While it is important that we continually help capacitate those educators that are not performing or wish to improve, we also need to give them targets which they can be motivated to achieve.
In 2012, the WCED introduced the electronic “School Improvement Plan” (SIP), which required schools to set targets and develop plans for improvement of language and mathematics in Grades 1 to 9 and all subjects offered in Grades 10 to 12. In 2013, the SIP has been streamlined and again all schools have set targets and developed plans for improved learning outcomes. These targets and plans will be monitored quarterly and where required the department will provide appropriate, differentiated support to teachers and school management teams.
The SIPS will also allow us to monitor absenteeism trends. A key priority for the Western Cape Government is the protection of teaching and learning time, and we believe that there has been a positive shift in attitude by our educators and principals in subscribing to this principle.
In the Western Cape, the latest reports reveal that educators are absent, on average, 5 days a year. This is well below the National average which is 19 days per year.
Speaker, this government believes that hard work should be recognised and progress rewarded. If a school produces improved results – it ultimately means that our learners’ skills sets and opportunities are growing. Therefore, we want to reward our schools and incentivise them to continue this improvement.
Last year we launched an incentive programme that rewards primary schools that have improved the number and quality of passes in the Grade 3 and 6 language and mathematics systemic tests. R25 million was allocated to this incentive programme. In the 2013/14 financial year a further R30 million will be allocated towards this programme and distributed to schools to spend on maintenance or items that enhance their capacity to deliver a quality education to our learners.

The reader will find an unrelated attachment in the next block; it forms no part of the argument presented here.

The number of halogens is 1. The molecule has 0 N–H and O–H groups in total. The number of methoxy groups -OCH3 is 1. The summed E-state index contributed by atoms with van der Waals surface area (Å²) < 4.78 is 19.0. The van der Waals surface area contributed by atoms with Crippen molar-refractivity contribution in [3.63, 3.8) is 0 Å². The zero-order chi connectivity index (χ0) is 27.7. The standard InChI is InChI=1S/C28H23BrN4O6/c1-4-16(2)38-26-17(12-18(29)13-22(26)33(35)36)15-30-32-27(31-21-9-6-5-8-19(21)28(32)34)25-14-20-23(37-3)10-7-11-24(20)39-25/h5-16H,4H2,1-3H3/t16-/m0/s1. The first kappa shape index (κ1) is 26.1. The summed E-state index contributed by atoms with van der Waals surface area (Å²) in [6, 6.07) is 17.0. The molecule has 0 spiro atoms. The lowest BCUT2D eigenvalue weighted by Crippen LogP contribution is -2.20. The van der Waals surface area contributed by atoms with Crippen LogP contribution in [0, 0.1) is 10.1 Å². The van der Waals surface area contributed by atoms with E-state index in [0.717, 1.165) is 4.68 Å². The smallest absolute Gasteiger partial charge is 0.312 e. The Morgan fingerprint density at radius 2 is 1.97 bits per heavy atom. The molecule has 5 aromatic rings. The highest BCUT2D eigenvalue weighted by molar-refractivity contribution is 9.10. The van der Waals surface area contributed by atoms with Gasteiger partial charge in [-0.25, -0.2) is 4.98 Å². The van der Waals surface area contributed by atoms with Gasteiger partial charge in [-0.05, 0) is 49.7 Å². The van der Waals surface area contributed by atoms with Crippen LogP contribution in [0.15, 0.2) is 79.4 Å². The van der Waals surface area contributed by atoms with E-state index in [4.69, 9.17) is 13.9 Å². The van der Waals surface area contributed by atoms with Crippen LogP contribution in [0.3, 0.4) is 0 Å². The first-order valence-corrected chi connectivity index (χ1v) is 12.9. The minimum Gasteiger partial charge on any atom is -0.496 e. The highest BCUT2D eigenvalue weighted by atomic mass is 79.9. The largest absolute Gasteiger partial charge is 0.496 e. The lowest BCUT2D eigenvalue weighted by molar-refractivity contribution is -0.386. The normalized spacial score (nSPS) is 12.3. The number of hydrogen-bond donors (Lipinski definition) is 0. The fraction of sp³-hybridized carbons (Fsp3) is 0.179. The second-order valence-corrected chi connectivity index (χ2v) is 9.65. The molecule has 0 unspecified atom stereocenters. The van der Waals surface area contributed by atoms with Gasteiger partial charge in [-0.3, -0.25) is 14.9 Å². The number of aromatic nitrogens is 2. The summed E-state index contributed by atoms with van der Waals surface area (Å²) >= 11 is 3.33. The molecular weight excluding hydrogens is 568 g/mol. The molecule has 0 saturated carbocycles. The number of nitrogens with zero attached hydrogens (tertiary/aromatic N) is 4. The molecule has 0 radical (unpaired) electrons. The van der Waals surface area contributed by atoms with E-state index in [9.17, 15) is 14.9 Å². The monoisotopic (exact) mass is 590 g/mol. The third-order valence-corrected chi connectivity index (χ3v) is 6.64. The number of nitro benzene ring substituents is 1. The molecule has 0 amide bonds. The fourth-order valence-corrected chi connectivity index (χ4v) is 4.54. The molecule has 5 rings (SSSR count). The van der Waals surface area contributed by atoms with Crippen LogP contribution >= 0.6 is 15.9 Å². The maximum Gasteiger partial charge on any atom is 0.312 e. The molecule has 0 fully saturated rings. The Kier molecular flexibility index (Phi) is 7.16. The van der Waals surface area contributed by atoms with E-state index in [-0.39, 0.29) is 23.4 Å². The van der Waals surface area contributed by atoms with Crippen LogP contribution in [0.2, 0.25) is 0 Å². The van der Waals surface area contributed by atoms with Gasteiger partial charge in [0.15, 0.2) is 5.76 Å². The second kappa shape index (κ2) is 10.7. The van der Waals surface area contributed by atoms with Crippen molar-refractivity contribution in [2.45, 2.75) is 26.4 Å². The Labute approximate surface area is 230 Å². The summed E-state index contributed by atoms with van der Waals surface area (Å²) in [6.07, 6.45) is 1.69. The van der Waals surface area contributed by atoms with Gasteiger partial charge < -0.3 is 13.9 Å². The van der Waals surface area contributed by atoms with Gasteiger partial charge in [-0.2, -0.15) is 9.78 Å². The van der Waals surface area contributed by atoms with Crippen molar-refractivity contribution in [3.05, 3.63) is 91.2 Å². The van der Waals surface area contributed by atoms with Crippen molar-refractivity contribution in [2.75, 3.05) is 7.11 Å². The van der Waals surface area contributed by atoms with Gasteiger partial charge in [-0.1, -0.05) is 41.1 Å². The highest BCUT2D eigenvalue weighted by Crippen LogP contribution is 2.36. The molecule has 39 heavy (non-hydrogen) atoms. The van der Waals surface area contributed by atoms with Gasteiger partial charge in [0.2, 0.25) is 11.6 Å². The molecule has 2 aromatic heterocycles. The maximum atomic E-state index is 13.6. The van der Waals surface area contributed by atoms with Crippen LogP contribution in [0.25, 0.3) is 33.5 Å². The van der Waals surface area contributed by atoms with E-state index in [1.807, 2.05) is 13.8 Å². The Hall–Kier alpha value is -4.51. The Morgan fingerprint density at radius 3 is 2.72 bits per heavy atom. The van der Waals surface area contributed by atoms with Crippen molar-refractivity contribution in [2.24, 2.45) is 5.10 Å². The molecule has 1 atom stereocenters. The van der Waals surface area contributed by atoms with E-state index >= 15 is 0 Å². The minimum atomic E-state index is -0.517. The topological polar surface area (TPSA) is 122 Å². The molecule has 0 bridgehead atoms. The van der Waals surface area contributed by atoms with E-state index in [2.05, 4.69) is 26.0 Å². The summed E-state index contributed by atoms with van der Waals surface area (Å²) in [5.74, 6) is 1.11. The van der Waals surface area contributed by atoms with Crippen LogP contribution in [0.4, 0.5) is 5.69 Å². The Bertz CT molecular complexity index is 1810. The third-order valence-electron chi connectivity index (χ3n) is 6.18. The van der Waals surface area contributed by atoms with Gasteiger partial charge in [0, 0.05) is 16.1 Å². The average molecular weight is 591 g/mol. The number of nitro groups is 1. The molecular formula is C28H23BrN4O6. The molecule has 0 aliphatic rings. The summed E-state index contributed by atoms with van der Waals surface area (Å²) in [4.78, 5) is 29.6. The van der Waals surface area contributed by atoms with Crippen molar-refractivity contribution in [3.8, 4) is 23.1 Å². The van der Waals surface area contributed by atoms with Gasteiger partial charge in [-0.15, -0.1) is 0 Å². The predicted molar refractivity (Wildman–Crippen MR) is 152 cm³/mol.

Speaker, if we discount educator salaries, the majority of the remaining proportion of this budget goes towards allocations which directly impact the learner. In fact, the majority of these allocations affect our poorer learners, with the poorer 60% of our school population receiving the greater allocations in terms of important indicators such as norms and standards funding, school feeding, new infrastructure and learner transport.
This is in line with the Western Cape Government’s policy in opening opportunities for people in poor communities, through education, health services, housing and social development programmes and is reflected in the overall budget of the Western Cape, with 76% of the Western Cape annual budget being directed towards poorer communities.
I am pleased that in this financial year we will see the implementation of approved proposals by the WCED that will result in additional funding for public schools serving poorer communities.
In 2013/14 no-fee schools in National Quintiles 1 – 3 will receive the same increased amount of R1 010 per learner which will contribute meaningfully to improving resources critical to the teaching and learning experience at these schools, improving the quality of education and ultimately improving opportunities for the learner. The cost of the equalisation of these per learner amounts in National Quintiles 1-3 will be R24 million in 2013/14 and R26 million in 2014/15.
In addition, the Western Cape Education Department will increase funding at over 300 fee-paying schools serving less affluent communities. These fee-paying schools currently receive less than R1 010. Therefore the Department will reduce this gap this year by approximately 25% and in 2014/15 by as much as 73%. The cost of these allocations per year will be to the value of R18 million and R53 million respectively.